What if I told you that citrus may be better for your bone health than milk? What if I even suggested that milk might not be the best option for fighting osteoporosis? Would you think I was insane? If so, I wouldn’t blame you. Fifteen years ago, I too would have balked at the very notion that anything could be more powerful at battling brittle bones than the almighty glass of milk.
Photo by Mehrshad Rajabi
Is Milk the Best Source of Calcium?
More often than not, we’ve been led to believe that dairy is the superior, and perhaps the only suitable choice for building and maintaining strong bones. Yet this notion has been put to the test, and shown by many studies to be false. According to the enormous 12-year Harvard study of 77,761 female nurses, as published in the American Journal of Public Health.
Women consuming greater amounts of calcium from dairy foods had modest but significantly increased risks of hip fractures, while no increase in fracture risk was observed for the same levels of calcium from nondairy sources.
Yes, you read that correctly, dairy products could actually be a cause of hip fractures from osteoporosis. This landmark study has risen more than a few eyebrows in the medical community, and it doesn’t stand alone.
More studies link milk intake to fractures.
Researchers at Yale University reviewed 34 published studies in 16 different countries to compare the incidence of hip fractures. In their data, the countries with the highest rates of osteoporosis, including the United States, England, Sweden, and Finland, were coincidentally the highest consumers of dairy products. Countries like China, have had historically low rates of osteoporosis and hip fracture. But Asian cultures are seeing an increase in the incidence of osteoporosis with the adoption of Westernized dietary habits, like milk consumption.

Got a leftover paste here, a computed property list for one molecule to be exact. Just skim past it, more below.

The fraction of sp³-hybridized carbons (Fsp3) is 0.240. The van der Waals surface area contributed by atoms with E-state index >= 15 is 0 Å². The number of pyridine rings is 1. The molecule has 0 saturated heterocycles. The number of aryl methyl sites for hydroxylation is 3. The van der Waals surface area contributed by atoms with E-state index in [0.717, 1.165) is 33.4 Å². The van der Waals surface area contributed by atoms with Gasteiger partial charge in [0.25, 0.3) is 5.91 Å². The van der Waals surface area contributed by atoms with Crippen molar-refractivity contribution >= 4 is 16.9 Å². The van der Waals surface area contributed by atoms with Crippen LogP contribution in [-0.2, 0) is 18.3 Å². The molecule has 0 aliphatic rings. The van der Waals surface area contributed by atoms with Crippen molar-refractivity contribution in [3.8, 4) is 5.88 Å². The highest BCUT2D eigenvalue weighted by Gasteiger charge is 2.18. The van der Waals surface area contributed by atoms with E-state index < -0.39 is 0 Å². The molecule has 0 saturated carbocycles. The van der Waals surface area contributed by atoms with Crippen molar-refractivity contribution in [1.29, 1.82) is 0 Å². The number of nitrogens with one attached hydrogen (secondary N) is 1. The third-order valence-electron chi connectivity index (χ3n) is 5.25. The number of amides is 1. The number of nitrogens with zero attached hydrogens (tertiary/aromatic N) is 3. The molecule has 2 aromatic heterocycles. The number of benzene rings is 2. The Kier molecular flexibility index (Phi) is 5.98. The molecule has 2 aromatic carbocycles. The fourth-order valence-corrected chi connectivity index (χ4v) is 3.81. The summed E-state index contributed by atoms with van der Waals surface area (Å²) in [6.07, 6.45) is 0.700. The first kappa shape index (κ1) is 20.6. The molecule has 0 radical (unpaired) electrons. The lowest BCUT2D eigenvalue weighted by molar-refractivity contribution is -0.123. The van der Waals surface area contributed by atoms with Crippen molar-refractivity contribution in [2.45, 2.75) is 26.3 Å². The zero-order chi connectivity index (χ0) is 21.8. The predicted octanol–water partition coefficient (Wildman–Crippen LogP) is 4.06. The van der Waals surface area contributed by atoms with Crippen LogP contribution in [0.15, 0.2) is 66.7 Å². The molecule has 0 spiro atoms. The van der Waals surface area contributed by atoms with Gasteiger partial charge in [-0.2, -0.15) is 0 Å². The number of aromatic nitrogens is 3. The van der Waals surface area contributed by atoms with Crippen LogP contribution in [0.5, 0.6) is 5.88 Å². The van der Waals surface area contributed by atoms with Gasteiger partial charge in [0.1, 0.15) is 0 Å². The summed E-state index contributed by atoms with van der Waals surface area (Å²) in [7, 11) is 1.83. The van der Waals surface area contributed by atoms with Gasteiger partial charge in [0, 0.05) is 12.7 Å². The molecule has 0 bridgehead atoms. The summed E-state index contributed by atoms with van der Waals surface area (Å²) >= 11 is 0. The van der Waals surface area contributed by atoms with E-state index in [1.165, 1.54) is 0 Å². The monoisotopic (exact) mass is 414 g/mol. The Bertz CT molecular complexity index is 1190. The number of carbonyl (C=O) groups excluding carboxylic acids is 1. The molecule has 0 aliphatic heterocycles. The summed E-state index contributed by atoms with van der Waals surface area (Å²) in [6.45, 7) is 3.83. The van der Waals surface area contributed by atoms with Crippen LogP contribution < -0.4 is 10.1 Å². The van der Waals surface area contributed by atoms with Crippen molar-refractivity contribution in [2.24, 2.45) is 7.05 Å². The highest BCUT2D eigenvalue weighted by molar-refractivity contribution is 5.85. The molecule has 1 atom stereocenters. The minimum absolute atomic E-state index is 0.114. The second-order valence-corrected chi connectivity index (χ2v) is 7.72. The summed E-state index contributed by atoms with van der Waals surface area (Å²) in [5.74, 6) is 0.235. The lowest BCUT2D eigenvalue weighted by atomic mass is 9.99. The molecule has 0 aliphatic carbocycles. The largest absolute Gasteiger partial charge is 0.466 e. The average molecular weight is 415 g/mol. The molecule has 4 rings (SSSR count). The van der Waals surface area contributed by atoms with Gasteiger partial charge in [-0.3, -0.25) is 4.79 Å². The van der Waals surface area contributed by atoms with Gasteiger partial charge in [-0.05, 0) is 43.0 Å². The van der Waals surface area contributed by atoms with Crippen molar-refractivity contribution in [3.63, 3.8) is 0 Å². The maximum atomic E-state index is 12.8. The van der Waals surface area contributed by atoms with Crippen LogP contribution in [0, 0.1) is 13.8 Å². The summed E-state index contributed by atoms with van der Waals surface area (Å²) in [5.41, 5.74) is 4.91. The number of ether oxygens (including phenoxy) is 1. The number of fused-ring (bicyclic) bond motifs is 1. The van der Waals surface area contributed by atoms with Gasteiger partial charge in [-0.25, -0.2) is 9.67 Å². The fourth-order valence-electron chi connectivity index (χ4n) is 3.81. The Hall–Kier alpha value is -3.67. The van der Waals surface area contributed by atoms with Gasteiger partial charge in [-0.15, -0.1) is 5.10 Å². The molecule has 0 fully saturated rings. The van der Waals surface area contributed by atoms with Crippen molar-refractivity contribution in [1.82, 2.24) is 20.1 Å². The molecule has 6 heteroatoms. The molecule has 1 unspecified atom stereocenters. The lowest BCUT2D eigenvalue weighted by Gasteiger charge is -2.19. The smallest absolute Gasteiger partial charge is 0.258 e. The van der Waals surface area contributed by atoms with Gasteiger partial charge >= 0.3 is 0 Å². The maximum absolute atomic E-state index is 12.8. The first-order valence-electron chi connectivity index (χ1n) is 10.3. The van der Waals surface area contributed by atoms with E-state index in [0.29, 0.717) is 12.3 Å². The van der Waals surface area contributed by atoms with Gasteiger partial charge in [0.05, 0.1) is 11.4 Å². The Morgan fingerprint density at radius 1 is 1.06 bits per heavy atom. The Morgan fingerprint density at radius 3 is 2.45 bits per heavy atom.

To further these findings, a 2014 Swedish study with over 61,433 women and 45,339 men found that higher milk intake not only correlated with an increased fracture incidence in women, but it was also associated with higher mortality in both men and women.
How is this possible?
According to the USDA, isn’t milk one of our major food groups? The answer is not completely clear, but there are a couple of sound theories circulating in the scientific community.
For starters, high dairy intake provides a good dose of animal protein, which is rich in sulfur-containing amino acids. The body buffers the effects of these amino acids by releasing calcium from the bones, and excreting it from the body. In addition, animal-based foods, particularly milk, contain very high levels of phosphorus, which may interfere with calcium absorption.
Some researchers also believe that calcium consumption may be receiving too much of the focus on its own. They think we need to work on the right balance of vitamins and minerals to increase effectiveness.
Milk doesn’t do every body good.
Dairy is a good dietary option for some people, but the tides are turning on the osteoporosis front. Many renowned researchers are changing their healthy bone vote from milk to plant-based foods, such as vegetables, fruits, and nuts. It’s no longer assumed that dairy-free consumers will develop osteoporosis. Which is good news for consumers who are allergic or intolerant to milk or who cut out dairy for personal reasons.
But of course, always consult a physician before any change in diet. We are all individuals with our own nutritional needs and health concerns.